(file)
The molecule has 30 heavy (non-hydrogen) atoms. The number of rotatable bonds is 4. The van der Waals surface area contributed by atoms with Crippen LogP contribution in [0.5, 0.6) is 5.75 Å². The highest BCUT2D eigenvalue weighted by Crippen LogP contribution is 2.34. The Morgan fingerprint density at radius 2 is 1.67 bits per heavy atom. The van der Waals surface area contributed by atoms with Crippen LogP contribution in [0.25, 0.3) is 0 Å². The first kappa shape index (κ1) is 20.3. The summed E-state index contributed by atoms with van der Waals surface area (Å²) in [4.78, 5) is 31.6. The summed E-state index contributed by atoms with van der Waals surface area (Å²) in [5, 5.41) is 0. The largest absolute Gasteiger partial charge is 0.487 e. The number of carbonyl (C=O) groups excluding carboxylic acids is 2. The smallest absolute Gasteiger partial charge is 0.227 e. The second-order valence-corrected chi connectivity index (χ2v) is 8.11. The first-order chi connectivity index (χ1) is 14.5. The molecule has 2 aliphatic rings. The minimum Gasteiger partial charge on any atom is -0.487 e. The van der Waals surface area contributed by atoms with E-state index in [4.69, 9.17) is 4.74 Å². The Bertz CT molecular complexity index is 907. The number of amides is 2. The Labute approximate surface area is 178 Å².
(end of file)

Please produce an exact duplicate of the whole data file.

The molecule has 30 heavy (non-hydrogen) atoms. The number of rotatable bonds is 4. The van der Waals surface area contributed by atoms with Crippen LogP contribution in [0.5, 0.6) is 5.75 Å². The highest BCUT2D eigenvalue weighted by Crippen LogP contribution is 2.34. The Morgan fingerprint density at radius 2 is 1.67 bits per heavy atom. The van der Waals surface area contributed by atoms with Crippen LogP contribution in [0.25, 0.3) is 0 Å². The first kappa shape index (κ1) is 20.3. The summed E-state index contributed by atoms with van der Waals surface area (Å²) in [4.78, 5) is 31.6. The summed E-state index contributed by atoms with van der Waals surface area (Å²) in [5, 5.41) is 0. The largest absolute Gasteiger partial charge is 0.487 e. The number of carbonyl (C=O) groups excluding carboxylic acids is 2. The smallest absolute Gasteiger partial charge is 0.227 e. The second-order valence-corrected chi connectivity index (χ2v) is 8.11. The first-order chi connectivity index (χ1) is 14.5. The molecule has 2 aliphatic rings. The minimum Gasteiger partial charge on any atom is -0.487 e. The van der Waals surface area contributed by atoms with E-state index in [4.69, 9.17) is 4.74 Å². The Bertz CT molecular complexity index is 907. The number of amides is 2. The Labute approximate surface area is 178 Å².